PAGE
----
microphthalmus

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Related to microphthalmia: microphthalmia transcription factor

microphthalmus

[‚mī‚kräf′thal·məs]
(medicine)
A condition characterized by an abnormally small eyeball. Also known as nanophthalmus.
References in periodicals archive ?
Types of genetic eye disorders had 10 attributes; Strabismus, cataract, extreme myopia, anophthalmia, microphthalmia, astigmatism and nystagmus, keratoconus, glaucoma and retinitis pigmentosa.
An ophthalmic examination was performed, revealing microphthalmia of the right eye.
2%) was evaluated for the first time after nine months of life with chorioretinitis, cataract, and microphthalmia.
Both TFE3 and TFEB belong to the microphthalmia transcription factor (MiTF) subfamily.
A key regulator of this process is the microphthalmia transcription factor (MITF), which has been dubbed the 'master regulator' of the melanocyte, capable of modulating expression of several melanocytespecific proteins.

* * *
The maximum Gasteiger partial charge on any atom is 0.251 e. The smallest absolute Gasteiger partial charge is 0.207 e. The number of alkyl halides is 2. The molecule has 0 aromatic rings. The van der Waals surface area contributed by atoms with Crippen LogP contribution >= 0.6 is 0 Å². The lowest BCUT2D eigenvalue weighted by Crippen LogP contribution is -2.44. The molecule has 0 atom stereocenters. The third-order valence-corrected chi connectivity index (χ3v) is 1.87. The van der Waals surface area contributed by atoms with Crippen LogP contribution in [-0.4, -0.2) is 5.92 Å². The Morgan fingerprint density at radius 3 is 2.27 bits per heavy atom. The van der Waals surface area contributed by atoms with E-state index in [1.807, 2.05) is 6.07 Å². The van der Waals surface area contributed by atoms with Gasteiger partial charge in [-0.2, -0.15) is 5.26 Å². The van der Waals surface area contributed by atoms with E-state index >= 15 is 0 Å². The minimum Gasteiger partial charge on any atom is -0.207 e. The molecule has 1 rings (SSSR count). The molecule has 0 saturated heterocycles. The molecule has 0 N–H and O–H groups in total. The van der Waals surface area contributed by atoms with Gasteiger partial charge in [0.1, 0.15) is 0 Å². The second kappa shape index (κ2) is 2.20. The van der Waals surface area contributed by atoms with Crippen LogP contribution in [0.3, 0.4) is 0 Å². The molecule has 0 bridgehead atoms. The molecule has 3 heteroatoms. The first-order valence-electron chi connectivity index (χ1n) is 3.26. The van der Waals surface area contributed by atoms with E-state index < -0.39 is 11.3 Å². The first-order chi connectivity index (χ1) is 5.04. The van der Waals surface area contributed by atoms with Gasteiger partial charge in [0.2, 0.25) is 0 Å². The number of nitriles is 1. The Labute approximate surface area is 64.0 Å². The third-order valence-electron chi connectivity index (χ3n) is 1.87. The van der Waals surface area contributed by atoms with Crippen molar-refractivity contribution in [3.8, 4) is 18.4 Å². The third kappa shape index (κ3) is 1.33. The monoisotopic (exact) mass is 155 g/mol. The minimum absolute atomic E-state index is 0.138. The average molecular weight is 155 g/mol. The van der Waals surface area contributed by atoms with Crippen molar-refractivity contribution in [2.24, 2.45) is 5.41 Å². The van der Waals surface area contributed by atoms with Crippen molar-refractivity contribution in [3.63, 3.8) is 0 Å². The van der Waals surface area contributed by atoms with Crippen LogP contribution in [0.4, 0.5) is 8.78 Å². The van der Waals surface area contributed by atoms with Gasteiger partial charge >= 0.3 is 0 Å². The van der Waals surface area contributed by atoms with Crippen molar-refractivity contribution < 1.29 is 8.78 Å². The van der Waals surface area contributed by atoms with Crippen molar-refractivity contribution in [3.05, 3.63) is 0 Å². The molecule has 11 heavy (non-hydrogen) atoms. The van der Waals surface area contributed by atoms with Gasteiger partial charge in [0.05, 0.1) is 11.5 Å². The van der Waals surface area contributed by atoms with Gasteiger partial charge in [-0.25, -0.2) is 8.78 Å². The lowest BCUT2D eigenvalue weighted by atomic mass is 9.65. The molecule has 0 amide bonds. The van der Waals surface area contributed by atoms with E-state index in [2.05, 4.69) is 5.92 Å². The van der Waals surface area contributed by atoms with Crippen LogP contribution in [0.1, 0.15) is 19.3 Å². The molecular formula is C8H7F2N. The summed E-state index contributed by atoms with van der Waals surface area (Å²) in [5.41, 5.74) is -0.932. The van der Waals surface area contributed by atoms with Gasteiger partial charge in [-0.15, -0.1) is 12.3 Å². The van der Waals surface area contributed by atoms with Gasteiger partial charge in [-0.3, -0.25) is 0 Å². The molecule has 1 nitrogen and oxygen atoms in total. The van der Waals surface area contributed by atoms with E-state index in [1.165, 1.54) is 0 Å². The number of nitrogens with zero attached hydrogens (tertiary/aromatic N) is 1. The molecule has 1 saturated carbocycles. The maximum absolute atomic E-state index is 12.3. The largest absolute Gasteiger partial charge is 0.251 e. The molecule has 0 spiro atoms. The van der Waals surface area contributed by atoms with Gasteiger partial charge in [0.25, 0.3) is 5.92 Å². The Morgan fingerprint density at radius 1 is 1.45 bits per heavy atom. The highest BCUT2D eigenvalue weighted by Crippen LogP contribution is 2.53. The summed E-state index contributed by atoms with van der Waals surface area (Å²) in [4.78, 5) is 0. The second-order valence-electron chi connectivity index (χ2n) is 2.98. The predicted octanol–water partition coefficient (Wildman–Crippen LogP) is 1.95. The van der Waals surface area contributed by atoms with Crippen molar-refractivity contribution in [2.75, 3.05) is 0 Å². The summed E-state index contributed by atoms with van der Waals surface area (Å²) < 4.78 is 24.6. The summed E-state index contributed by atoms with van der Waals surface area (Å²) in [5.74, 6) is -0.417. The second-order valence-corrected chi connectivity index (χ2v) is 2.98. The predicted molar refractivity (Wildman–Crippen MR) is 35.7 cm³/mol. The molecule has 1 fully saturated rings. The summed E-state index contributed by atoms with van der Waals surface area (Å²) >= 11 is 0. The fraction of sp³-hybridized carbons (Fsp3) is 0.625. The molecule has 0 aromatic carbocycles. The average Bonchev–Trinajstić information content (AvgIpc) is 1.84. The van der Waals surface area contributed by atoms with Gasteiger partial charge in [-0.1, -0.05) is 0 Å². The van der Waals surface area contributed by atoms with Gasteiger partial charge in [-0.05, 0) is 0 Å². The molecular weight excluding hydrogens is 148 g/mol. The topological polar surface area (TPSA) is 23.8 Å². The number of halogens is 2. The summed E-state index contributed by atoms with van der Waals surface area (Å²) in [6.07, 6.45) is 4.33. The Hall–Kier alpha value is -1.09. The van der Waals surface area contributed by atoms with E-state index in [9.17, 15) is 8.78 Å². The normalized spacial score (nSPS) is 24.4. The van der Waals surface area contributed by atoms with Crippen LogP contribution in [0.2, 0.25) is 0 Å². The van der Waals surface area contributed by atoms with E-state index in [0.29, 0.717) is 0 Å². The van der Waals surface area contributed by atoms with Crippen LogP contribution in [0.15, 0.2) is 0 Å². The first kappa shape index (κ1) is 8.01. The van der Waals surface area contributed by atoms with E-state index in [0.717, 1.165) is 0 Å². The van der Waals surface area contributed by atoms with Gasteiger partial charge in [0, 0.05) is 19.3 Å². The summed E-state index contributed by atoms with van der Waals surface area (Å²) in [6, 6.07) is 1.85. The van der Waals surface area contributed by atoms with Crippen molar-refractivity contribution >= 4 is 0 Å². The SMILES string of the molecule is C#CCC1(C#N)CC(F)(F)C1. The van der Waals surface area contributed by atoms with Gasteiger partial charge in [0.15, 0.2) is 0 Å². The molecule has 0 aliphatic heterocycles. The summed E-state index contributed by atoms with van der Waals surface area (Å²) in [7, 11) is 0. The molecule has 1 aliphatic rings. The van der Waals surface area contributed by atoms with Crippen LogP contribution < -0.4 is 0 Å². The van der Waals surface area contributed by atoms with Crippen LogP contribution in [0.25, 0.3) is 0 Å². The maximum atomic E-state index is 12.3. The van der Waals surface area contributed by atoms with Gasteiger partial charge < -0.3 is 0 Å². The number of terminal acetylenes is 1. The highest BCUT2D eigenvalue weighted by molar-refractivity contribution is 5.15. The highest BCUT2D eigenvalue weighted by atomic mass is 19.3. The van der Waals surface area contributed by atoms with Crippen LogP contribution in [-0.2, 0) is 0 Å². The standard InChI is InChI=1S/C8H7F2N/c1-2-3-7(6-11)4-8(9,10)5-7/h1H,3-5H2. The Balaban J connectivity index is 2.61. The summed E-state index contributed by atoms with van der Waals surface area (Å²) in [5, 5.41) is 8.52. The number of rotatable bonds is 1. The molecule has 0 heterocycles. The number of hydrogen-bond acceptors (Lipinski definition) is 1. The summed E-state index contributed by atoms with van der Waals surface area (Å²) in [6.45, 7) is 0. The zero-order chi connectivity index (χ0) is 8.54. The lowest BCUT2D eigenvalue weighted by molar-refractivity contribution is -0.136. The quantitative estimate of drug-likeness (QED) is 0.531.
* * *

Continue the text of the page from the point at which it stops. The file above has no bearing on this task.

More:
She said: "Angharad was born with bilateral congenital cataracts, microphthalmia, Peters plus syndrome, nystagmus and glaucoma.
RADIOLOGIC DIAGNOSIS: Findings are consistent with persistent fetal vasculature syndrome (PFVS) of the right eye associated with microphthalmia, bilateral optic nerve and optic chiasm hypoplasia, and absence of the neurohypophysis.
The 20-year-old was born blind as a result of two rare conditions: Bilateral Microphthalmia, a developmental disorder, and Coloboma, which occurs when a baby's eyes do not develop properly during pregnancy.
The analysis revealed for instance that the eponymous mutation (the one leading to white coats and small eyes - or microphthalmia - in mice) causes structural changes in the MITF that prevents it from binding to the DNA.
On the eighth day Lucas was diagnosed with Microphthalmia - a disorder where one or both eyes do not develop fully and, in most cases, results in blindness.
6% of cases with oral clefts were associated with other anomalies including hydrocephalus, polydactyly, microcephalus, hypospadias and microphthalmia.
Most anomalies detected in animal studies have been observed in clinical and epidemiologic studies of maternal fever and febrile illness, including neural-tube defects, microphthalmia, congenital cataracts, abdominal wall defects, congenital heart defects, microcephaly, limb defects, craniofacial malformations, and renal defects (Edwards 2006).